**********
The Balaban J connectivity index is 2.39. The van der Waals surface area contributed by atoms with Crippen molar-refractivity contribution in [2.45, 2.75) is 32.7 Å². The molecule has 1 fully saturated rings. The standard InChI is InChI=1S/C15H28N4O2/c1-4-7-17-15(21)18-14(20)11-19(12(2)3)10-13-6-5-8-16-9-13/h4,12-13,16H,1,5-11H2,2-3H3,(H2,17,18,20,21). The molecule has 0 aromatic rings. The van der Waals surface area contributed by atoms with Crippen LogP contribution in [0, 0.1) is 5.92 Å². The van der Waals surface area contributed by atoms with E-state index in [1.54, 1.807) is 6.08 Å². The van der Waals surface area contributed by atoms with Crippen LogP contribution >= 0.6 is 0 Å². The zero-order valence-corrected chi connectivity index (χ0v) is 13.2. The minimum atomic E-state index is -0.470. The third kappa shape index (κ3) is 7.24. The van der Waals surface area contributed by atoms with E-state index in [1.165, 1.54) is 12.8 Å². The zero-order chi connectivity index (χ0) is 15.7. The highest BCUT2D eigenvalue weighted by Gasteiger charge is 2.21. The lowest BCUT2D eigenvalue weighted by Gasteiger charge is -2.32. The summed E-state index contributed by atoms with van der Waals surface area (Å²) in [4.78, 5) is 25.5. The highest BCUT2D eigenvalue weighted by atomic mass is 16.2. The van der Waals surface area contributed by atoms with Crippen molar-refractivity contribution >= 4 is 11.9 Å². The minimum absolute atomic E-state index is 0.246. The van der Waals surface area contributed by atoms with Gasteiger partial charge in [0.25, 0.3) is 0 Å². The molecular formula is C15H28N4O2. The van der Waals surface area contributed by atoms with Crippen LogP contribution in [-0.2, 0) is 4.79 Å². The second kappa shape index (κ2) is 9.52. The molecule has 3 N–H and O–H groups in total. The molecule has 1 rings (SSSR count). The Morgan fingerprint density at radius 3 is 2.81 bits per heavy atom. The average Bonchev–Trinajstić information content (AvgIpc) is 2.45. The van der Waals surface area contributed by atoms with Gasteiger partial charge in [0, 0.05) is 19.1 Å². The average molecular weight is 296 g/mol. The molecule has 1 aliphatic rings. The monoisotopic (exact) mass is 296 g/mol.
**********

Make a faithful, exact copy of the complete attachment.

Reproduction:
The Balaban J connectivity index is 2.39. The van der Waals surface area contributed by atoms with Crippen molar-refractivity contribution in [2.45, 2.75) is 32.7 Å². The molecule has 1 fully saturated rings. The standard InChI is InChI=1S/C15H28N4O2/c1-4-7-17-15(21)18-14(20)11-19(12(2)3)10-13-6-5-8-16-9-13/h4,12-13,16H,1,5-11H2,2-3H3,(H2,17,18,20,21). The molecule has 0 aromatic rings. The van der Waals surface area contributed by atoms with Crippen LogP contribution in [0, 0.1) is 5.92 Å². The van der Waals surface area contributed by atoms with E-state index in [1.54, 1.807) is 6.08 Å². The van der Waals surface area contributed by atoms with Crippen LogP contribution >= 0.6 is 0 Å². The zero-order valence-corrected chi connectivity index (χ0v) is 13.2. The minimum atomic E-state index is -0.470. The third kappa shape index (κ3) is 7.24. The van der Waals surface area contributed by atoms with E-state index in [1.165, 1.54) is 12.8 Å². The zero-order chi connectivity index (χ0) is 15.7. The highest BCUT2D eigenvalue weighted by Gasteiger charge is 2.21. The lowest BCUT2D eigenvalue weighted by Gasteiger charge is -2.32. The summed E-state index contributed by atoms with van der Waals surface area (Å²) in [4.78, 5) is 25.5. The highest BCUT2D eigenvalue weighted by atomic mass is 16.2. The van der Waals surface area contributed by atoms with Crippen molar-refractivity contribution >= 4 is 11.9 Å². The minimum absolute atomic E-state index is 0.246. The van der Waals surface area contributed by atoms with Gasteiger partial charge in [0.25, 0.3) is 0 Å². The molecular formula is C15H28N4O2. The van der Waals surface area contributed by atoms with Crippen LogP contribution in [-0.2, 0) is 4.79 Å². The second kappa shape index (κ2) is 9.52. The molecule has 3 N–H and O–H groups in total. The molecule has 1 rings (SSSR count). The Morgan fingerprint density at radius 3 is 2.81 bits per heavy atom. The average Bonchev–Trinajstić information content (AvgIpc) is 2.45. The van der Waals surface area contributed by atoms with Gasteiger partial charge in [0, 0.05) is 19.1 Å². The average molecular weight is 296 g/mol. The molecule has 1 aliphatic rings. The monoisotopic (exact) mass is 296 g/mol.